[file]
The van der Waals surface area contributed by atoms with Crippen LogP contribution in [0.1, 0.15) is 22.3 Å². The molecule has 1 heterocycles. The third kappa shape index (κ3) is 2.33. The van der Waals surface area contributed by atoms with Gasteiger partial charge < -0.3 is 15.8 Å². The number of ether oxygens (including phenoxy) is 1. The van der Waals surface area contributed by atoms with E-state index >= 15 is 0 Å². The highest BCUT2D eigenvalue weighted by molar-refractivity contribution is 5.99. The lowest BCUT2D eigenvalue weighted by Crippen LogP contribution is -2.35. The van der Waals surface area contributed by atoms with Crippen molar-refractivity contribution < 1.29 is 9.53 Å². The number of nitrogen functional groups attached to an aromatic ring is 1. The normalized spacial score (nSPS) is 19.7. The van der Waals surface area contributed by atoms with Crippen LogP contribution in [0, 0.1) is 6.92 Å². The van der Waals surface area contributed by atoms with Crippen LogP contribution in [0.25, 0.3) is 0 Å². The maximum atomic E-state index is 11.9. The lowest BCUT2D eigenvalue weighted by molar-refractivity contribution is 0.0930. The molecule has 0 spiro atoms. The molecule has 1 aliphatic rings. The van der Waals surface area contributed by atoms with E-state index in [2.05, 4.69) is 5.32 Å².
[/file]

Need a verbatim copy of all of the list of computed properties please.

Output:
The van der Waals surface area contributed by atoms with Crippen LogP contribution in [0.1, 0.15) is 22.3 Å². The molecule has 1 heterocycles. The third kappa shape index (κ3) is 2.33. The van der Waals surface area contributed by atoms with Gasteiger partial charge < -0.3 is 15.8 Å². The number of ether oxygens (including phenoxy) is 1. The van der Waals surface area contributed by atoms with E-state index >= 15 is 0 Å². The highest BCUT2D eigenvalue weighted by molar-refractivity contribution is 5.99. The lowest BCUT2D eigenvalue weighted by Crippen LogP contribution is -2.35. The van der Waals surface area contributed by atoms with Crippen molar-refractivity contribution < 1.29 is 9.53 Å². The number of nitrogen functional groups attached to an aromatic ring is 1. The normalized spacial score (nSPS) is 19.7. The van der Waals surface area contributed by atoms with Crippen LogP contribution in [0, 0.1) is 6.92 Å². The van der Waals surface area contributed by atoms with Crippen LogP contribution in [0.25, 0.3) is 0 Å². The maximum atomic E-state index is 11.9. The lowest BCUT2D eigenvalue weighted by molar-refractivity contribution is 0.0930. The molecule has 0 spiro atoms. The molecule has 1 aliphatic rings. The van der Waals surface area contributed by atoms with E-state index in [2.05, 4.69) is 5.32 Å².